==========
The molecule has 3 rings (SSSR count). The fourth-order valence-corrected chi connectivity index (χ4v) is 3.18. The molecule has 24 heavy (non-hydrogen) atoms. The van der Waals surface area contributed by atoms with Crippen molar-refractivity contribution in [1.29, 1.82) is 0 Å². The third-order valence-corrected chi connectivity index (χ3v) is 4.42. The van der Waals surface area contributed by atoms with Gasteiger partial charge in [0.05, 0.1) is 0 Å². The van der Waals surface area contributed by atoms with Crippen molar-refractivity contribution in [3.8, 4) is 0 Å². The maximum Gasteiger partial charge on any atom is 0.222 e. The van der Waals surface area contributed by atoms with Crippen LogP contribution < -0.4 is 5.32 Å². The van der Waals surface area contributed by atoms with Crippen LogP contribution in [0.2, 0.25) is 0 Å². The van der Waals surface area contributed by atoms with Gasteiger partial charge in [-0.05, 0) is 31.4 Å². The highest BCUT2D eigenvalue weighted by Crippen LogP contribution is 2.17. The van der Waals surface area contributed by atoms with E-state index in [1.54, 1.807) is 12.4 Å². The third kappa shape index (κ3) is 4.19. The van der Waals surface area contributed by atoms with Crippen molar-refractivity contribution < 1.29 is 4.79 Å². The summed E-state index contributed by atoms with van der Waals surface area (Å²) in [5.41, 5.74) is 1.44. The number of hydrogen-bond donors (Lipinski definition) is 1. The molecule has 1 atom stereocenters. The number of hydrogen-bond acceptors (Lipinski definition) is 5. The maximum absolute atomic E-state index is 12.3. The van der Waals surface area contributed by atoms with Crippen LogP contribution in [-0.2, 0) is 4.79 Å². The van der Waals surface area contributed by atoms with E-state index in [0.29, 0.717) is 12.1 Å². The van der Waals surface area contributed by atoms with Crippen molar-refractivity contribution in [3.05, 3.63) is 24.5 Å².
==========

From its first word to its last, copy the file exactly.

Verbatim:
The molecule has 3 rings (SSSR count). The fourth-order valence-corrected chi connectivity index (χ4v) is 3.18. The molecule has 24 heavy (non-hydrogen) atoms. The van der Waals surface area contributed by atoms with Crippen molar-refractivity contribution in [1.29, 1.82) is 0 Å². The third-order valence-corrected chi connectivity index (χ3v) is 4.42. The van der Waals surface area contributed by atoms with Gasteiger partial charge in [0.05, 0.1) is 0 Å². The van der Waals surface area contributed by atoms with Crippen molar-refractivity contribution in [3.8, 4) is 0 Å². The maximum Gasteiger partial charge on any atom is 0.222 e. The van der Waals surface area contributed by atoms with Crippen LogP contribution < -0.4 is 5.32 Å². The van der Waals surface area contributed by atoms with Crippen LogP contribution in [0.2, 0.25) is 0 Å². The van der Waals surface area contributed by atoms with Gasteiger partial charge in [-0.05, 0) is 31.4 Å². The highest BCUT2D eigenvalue weighted by Crippen LogP contribution is 2.17. The van der Waals surface area contributed by atoms with E-state index in [1.54, 1.807) is 12.4 Å². The third kappa shape index (κ3) is 4.19. The van der Waals surface area contributed by atoms with Crippen molar-refractivity contribution < 1.29 is 4.79 Å². The summed E-state index contributed by atoms with van der Waals surface area (Å²) in [5.41, 5.74) is 1.44. The number of hydrogen-bond donors (Lipinski definition) is 1. The molecule has 1 atom stereocenters. The number of hydrogen-bond acceptors (Lipinski definition) is 5. The maximum absolute atomic E-state index is 12.3. The van der Waals surface area contributed by atoms with Crippen LogP contribution in [-0.2, 0) is 4.79 Å². The van der Waals surface area contributed by atoms with E-state index in [0.29, 0.717) is 12.1 Å². The van der Waals surface area contributed by atoms with Crippen molar-refractivity contribution in [3.05, 3.63) is 24.5 Å².